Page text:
Matt: Well, it really depends on when the movie is set to come out. If it turns out that the release date is a year off, I may not wait to put the record out. And the way he’s been touting it, it sounds like there is going to be a lot of left over music that won’t make it into the movie. He’s been giving me some suggestions, but I’ve just been throwing stuff at the wall. And that’s good - I’m using the documentary clips as an influence for most of the music I make currently.

IYS: Yeah, I dig – so in addition to putting out your own music, your run Collar City Records. What’s the back story with that?

Matt: Collar City Records started as a way to help a few friends put some albums out. We helped out our friend Brent Gordon put out a record which we absolutely loved, and another record by Mitch Elrod. As time has gone on, the label has started to put out more and more stuff though. Last year was a pretty gangbuster year; we put out 4 records: mine, Princess Mabel’s record, Ben Karis-Nix’s album and Ike Snopes’s record. They’re all great musicians who are making awesome music but may or may not have a lot of business drive. I just wanted to have a really nice place to feature it, and Collar City Records was born.

IYS: Is collar city records more of a community than a record label?

Matt: It sort of is. Where’s the line, you know? Even with the Benson folks, I love what they’re doing. I said this to Alex – why don’t we just do “Benson City”? The music community up here is full of love - I love everything they do, I love those guys, I feel like we can learn from each other in a lot of ways.

IYS: What do you have lined-up to come out this year?

Matt: Well, the first record we’re putting out this year physically and digitally on itunes is the Sean Rowe album. He’s been recording with Troy Pohl from the Kamikaze Hearts over the course of the last year. There's actually a studio named Collar City Sound as well; which is kind of our sister company. We're related tangentially, but not intertwined. The studio has been building up over the past few years and now has an impressive list of clients.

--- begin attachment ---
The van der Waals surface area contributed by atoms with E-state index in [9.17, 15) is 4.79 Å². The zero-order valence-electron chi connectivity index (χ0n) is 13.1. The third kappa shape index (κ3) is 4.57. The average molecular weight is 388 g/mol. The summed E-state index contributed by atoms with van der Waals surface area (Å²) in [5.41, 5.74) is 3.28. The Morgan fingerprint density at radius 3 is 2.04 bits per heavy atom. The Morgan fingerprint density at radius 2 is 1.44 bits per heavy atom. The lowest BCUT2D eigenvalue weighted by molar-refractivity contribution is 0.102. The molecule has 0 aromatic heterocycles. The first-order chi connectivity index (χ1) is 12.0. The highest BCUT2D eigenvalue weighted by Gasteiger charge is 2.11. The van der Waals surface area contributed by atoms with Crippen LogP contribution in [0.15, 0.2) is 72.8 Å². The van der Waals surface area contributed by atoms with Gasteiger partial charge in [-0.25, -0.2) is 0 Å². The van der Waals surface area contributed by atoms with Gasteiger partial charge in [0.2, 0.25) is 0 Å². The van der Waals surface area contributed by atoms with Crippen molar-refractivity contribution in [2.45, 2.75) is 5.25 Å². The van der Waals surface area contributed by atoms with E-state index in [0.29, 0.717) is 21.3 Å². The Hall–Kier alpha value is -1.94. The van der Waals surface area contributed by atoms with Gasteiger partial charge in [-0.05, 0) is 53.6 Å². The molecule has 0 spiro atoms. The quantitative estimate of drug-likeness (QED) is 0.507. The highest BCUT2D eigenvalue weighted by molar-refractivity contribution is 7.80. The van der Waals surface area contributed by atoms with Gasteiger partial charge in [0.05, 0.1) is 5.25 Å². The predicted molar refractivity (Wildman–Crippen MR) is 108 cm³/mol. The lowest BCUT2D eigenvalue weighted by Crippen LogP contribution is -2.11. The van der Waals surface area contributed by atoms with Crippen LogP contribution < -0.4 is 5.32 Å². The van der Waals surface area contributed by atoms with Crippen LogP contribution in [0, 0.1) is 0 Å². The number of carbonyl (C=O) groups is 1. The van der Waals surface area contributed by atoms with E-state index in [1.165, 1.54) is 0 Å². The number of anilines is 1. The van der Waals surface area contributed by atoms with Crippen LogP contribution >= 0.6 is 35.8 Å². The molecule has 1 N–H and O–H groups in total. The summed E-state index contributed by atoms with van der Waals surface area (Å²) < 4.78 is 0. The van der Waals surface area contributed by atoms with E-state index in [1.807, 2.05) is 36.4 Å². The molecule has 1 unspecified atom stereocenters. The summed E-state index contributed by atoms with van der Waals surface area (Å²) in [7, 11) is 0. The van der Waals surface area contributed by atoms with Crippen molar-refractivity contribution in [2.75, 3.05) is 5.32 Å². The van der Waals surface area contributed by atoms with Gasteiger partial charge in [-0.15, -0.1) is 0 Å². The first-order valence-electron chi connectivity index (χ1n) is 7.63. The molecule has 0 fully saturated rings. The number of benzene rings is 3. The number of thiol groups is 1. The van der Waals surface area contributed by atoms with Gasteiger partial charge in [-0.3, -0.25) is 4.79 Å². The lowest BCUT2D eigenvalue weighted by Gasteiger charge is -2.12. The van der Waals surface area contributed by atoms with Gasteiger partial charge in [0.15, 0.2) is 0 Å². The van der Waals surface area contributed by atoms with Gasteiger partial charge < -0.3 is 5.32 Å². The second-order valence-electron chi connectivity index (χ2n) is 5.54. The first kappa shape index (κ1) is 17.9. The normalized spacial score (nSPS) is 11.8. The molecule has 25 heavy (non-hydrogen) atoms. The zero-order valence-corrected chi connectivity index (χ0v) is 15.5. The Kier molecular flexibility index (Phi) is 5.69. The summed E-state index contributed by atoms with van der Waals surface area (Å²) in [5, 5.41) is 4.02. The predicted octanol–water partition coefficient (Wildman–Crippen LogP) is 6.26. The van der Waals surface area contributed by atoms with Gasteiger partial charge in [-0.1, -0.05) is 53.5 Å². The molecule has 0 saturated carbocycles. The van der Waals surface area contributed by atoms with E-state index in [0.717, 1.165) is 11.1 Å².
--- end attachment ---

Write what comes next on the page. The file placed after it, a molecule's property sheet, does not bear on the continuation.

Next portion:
Anyway, back to the Sean Rowe record. His songs are really refreshing and the vocals are somewhat reminiscent of Al Green, believe it or not. The record is only 10 songs, but there’s been a lot of time spent layering and there is a lot of ambient guitar. And then we’ve got my EP, which we’ve already spoken about.

One of the things that I’m really excited about is the redesign of CollarCityRecords.com; I’m really, really psyched as to how it’s set up. We have this whole section set up for free music. We’re also going to be releasing free exclusive albums through our site. Martha from Princess Mabel doesn’t want to charge for her stuff it at all, but she’d still like to let people hear it. Hopefully this will lead to more artists getting involved – even people who don’t necessarily want to put out their own record.

IYS: So, the business of music is changing; it’s not necessarily a business anymore, it’s an art form which you’re sometimes able to make a living off of.

Matt: Exactly. And I feel like everybody involved in this “indie” movement knows that. All the people I know just love to make music and that’s all that I care about. When the money comes in, it’s awesome because those funds go to getting more mailers or advertising to get more people interested in our music.

IYS: Have you definitively decided to blow your label up as much as possible?

Matt: I don’t know. I just want to have a nice presentation and to continue to put out nice stuff. There’s no long term plan, I just want it to always be around. Throughout all this nonsense, I just want it to keep happening. I sort even want to keep away from the indie world in a way. Don’t get me wrong, I love it, and all the music I listen to is from indie-land, but I want to be a community thing. I want to bring cool shows to the area and I just want to become a brand that is comprised of musical excellence.

IYS: The Albany indie scene is booming. What do you foresee in the near feature, considering that you’re in the center of all of this?

Matt: Well, we’re in sphere, and there are other spheres that are circling around us. I think that with all of the Albany bands touring, we’ll be able to get the city’s name out there in order to bring in more acts from other places. There was an interesting post on alloveralbany.com that said wanted to find out why there weren’t bigger name shows here. There were 49 comments under the article, filled with people wondering the same thing. It’s obvious that people do care about music in the Albany area, but a lot of them don’t come out because they don’t know enough about local venues or the music scene. This is why we need to get our bands touring more often, and we need their names out there.

Again, I’ve been playing music around here long enough that I’ve seen a lot of ups and downs. I don’t know if it’s any better or any worse than it has been, but it’s exciting because the playing field is being leveled by the fact that we’re losing the old guard (like Times Union), who tried to keep things exclusive. Of course, it’s unfortunate that all of these people are losing their jobs, but I’m just more excited to see this. People have a lot of talent, and I think that this shift will force people to work harder. I think that there are a lot of talented writers out there, and if they all band together to start a website, I think it’ll be great. When there’s the death of something old, there will be the birth of something new; right now, we just have the world at our fingertips.